TLDR- Overrated!Errantly titled. Not just because I don't think this deserves the title of "The Ultimate" anything, but because this is really not a cookbook as much as it is a recipe book with a few scrambled tutorials at the beginning.There is some misleading commentary throughout this book that could confuse some kitchen beginners. For example, it states that blanching is "just fancy-pants" for boiling something for a couple minutes. (pg. 26.) This is partly true, but to blanch also involves TLDR- Overrated!Errantly titled. Not just because I don't think this deserves the title of "The Ultimate" anything, but because this is really not a cookbook as much as it is a recipe book with a few scrambled tutorials at the beginning.There is some misleading commentary throughout this book that could confuse some kitchen beginners. For example, it states that blanching is "just fancy-pants" for boiling something for a couple minutes. (pg. 26.) This is partly true, but to blanch also involves shocking the item, which they disregard in their instructions on how to "blanch" a red bell pepper. I'm curious, as well, as to why they assumed their readers wouldn't be familiar with basic cooking techniques and terms, but couldn't be bothered to properly explain them? Or if they really don't know basic techniques, which doesn't give me much confidence in their recipes. On pg. 20, for a second example, they say whisking is just "quickly stirring." No, it's not. You don't use a circular motion when you use a whisk. It doesn't get the air in, which is the goal. They also say you "usually" use a whisk, but that using a fork does "just as nicely." A fork can be used on the fly, but it's called whisking for a reason. Use a whisk. I suspect that their apparent lack of culinary knowledge here is to blame for why I haven't been able to get good results by following recipe directions in the items I've tried.I also feel that they could have devoted more to better food styling. Especially considering that there are only a few pictures for the whole book, these photos really aren't all that appetizing.They talk about wanting the recipes to be everyday food for their readers, but then carry on to admit that their big inspiration is all the exotic ingredients available to them in New York. No pun intended, but they're a little out to lunch. By their own admission, they didn't even spend much time researching what ingredients might actually be available in the standard market. On pg. 254, they list "vanilla-yogurt pound cake" as supermarket friendly; but it calls for arrowroot powder, soy yogurt, and blended silken tofu. I would guess at least one of those items would be difficult for someone to get. Likewise for the banana-date scones, which ask for ground flaxseed, rice milk, Brown rice syrup, and whole-wheat pastry flour. Look, I could get a big-banana date to pound me faster than I could find all that at my grocery store, and it'd be a whole lot more satisfactory too. They also recommend a lot of ingredients that are expensive, like coconut oil. Also, I found the categories were odd, and recipes were not always in a logical order. What exactly is "mix and match" in a recipe book? It doesn't make it easy to locate recipes, or do much to help inspire the reader, or assist with meal planning.Last, I really got to add two things: the fact that they insisted on writing "sammiches" instead of just "sandwiches" was irksome; and it annoyed the crap out of me that half their recipes called for me to make 3-4 other recipes in the book. Call me lazy, but I don't want to spend half the day searching for those other recipes and preparing them just to make whatever this is, especially when the few recipes I've tried have just tasted like moist cardboard.Recipes tried:Chickpea cutlets- cooked longer than stated but still seemed doughy on the inside; and couldn't achieve the same even browning as in the picture by following the directions. Tasted like asshole. Checked with others who told me they also had mixed results. Baked BBQ tofu- not awful I suppose. I have used their recipe a few times. But I do wonder if marinating the tofu first would be of benefit. They give just 15 minutes of cooking time with the sauce, which doesn't give much time for the tofu to absorb the flavours. And, because the tofu is browned first, it probably limits the absorption of flavours further. It can taste like I'm just eating plain tofu with sauce poured on top. Confusedly, they suggest in a sidebar that you make the marinade the day before, but not to marinate the tofu in it until the next day, even though in the recipe they suggest not to marinate at all. Huh?! I haven't even bothered to try marinade-first with this recipe, because if I have to alter it .. it's really not a good recipe.Recipes I Couldn't Make or Avoided-Blue flannel hash- I haven't seen blue potatoes around. I guess I could use purple instead. But I'd rather just go get stoned and eat some Doritos.Crepes- I love crepes. Mostly because they're a snap to make. Their recipe seems unnecessarily complicated. "Use a blender." "Chill in the fridge overnight." The recipe directions are lengthy and there are two side bars where we are warned that we should stay away from the buckwheat ones because they're "viscuous and difficult." This whole recipe book feels viscuous and difficult.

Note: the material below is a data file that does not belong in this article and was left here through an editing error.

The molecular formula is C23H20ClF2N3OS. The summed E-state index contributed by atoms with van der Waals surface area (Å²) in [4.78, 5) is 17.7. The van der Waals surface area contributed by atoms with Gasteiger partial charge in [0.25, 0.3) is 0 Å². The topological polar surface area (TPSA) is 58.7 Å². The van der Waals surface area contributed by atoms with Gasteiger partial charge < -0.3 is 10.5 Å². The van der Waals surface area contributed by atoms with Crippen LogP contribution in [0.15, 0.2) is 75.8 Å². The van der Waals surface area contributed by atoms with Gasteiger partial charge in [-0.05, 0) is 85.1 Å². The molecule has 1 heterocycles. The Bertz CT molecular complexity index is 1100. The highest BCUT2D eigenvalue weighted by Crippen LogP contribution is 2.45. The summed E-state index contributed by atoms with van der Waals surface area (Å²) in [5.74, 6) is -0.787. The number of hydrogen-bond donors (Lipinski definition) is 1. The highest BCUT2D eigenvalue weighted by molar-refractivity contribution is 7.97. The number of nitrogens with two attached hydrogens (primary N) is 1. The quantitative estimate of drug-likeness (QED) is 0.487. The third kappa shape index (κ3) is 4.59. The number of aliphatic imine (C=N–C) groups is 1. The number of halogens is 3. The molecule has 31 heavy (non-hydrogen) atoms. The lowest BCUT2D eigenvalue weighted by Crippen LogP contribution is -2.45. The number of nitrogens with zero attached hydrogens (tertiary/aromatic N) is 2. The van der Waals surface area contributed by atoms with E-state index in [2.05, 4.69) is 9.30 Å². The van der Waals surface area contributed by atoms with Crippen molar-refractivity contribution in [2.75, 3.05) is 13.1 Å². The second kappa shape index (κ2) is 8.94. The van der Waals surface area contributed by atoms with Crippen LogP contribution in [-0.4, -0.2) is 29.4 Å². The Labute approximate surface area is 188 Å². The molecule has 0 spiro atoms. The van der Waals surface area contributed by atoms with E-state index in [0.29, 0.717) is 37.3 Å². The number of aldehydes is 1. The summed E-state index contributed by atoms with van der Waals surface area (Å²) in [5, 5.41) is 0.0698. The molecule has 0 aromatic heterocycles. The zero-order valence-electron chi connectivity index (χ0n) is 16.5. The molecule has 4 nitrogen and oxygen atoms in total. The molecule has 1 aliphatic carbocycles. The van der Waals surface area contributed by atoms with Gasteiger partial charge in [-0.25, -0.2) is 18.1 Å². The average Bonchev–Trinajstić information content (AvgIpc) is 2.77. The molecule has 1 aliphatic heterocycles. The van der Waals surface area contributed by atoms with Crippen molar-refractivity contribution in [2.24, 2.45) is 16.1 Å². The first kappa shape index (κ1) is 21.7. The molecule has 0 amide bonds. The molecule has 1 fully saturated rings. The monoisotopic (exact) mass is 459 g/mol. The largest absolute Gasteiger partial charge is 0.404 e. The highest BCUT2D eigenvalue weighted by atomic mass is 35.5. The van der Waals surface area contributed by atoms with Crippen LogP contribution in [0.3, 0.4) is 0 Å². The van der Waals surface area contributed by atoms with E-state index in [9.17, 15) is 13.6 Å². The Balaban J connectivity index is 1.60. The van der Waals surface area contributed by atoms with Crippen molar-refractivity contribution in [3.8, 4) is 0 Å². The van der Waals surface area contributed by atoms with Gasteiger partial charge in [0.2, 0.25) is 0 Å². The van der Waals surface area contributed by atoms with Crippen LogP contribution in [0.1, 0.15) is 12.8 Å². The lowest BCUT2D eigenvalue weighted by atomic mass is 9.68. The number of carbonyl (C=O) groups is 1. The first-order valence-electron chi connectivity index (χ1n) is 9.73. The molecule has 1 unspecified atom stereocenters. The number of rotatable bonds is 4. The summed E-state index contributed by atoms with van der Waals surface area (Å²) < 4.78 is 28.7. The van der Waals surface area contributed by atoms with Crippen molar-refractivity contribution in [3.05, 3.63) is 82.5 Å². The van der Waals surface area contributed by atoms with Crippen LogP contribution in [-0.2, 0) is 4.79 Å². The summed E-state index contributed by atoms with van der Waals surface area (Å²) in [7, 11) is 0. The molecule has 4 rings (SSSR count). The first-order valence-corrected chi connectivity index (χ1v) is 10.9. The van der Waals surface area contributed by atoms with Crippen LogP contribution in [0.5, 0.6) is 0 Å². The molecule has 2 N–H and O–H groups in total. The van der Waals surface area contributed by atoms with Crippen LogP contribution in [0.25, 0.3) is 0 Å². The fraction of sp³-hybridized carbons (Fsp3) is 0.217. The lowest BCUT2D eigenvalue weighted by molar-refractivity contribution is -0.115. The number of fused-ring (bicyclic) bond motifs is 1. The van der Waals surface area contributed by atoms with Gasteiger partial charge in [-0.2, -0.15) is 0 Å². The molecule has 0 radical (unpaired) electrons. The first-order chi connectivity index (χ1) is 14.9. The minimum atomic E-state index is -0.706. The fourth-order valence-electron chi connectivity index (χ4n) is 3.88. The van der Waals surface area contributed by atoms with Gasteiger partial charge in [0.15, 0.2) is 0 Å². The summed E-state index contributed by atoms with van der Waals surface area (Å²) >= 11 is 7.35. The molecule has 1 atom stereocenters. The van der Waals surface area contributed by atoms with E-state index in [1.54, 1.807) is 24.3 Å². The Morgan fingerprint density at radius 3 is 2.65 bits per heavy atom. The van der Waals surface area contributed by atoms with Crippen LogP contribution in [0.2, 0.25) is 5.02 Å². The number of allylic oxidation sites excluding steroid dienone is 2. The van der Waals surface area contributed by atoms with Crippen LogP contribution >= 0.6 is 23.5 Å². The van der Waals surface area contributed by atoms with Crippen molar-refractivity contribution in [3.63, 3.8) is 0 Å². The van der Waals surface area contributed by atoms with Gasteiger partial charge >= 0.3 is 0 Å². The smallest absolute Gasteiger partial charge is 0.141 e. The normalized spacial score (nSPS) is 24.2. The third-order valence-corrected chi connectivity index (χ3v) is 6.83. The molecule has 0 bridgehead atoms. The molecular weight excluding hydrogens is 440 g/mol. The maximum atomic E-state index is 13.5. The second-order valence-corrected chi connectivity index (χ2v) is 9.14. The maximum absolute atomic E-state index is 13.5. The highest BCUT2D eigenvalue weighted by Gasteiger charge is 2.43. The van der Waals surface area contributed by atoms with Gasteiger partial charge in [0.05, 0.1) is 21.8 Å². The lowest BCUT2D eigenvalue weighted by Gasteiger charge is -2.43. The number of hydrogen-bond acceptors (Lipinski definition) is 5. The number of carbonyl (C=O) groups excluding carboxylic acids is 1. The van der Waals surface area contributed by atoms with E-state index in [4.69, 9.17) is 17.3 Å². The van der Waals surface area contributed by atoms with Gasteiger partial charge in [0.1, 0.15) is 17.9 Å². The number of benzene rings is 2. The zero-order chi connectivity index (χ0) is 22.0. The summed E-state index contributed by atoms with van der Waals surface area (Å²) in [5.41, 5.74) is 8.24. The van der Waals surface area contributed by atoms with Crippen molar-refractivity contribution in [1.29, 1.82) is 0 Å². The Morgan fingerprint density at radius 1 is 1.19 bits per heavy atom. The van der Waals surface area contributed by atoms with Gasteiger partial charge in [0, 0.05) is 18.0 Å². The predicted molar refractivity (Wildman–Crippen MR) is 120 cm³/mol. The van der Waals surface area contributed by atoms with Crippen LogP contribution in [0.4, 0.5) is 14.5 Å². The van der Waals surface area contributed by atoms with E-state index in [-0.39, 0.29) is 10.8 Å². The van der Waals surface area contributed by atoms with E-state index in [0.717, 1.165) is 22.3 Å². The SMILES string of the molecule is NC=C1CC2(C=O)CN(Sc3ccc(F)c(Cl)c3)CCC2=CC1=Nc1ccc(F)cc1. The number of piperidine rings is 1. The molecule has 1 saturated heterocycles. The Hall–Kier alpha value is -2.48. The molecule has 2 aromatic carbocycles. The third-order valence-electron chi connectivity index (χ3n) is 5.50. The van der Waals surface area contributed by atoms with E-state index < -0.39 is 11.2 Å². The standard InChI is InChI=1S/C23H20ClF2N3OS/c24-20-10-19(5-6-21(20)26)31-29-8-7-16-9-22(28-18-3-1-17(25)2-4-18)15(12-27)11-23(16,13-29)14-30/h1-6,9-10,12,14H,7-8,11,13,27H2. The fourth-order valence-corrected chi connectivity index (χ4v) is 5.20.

11. 5 out of 5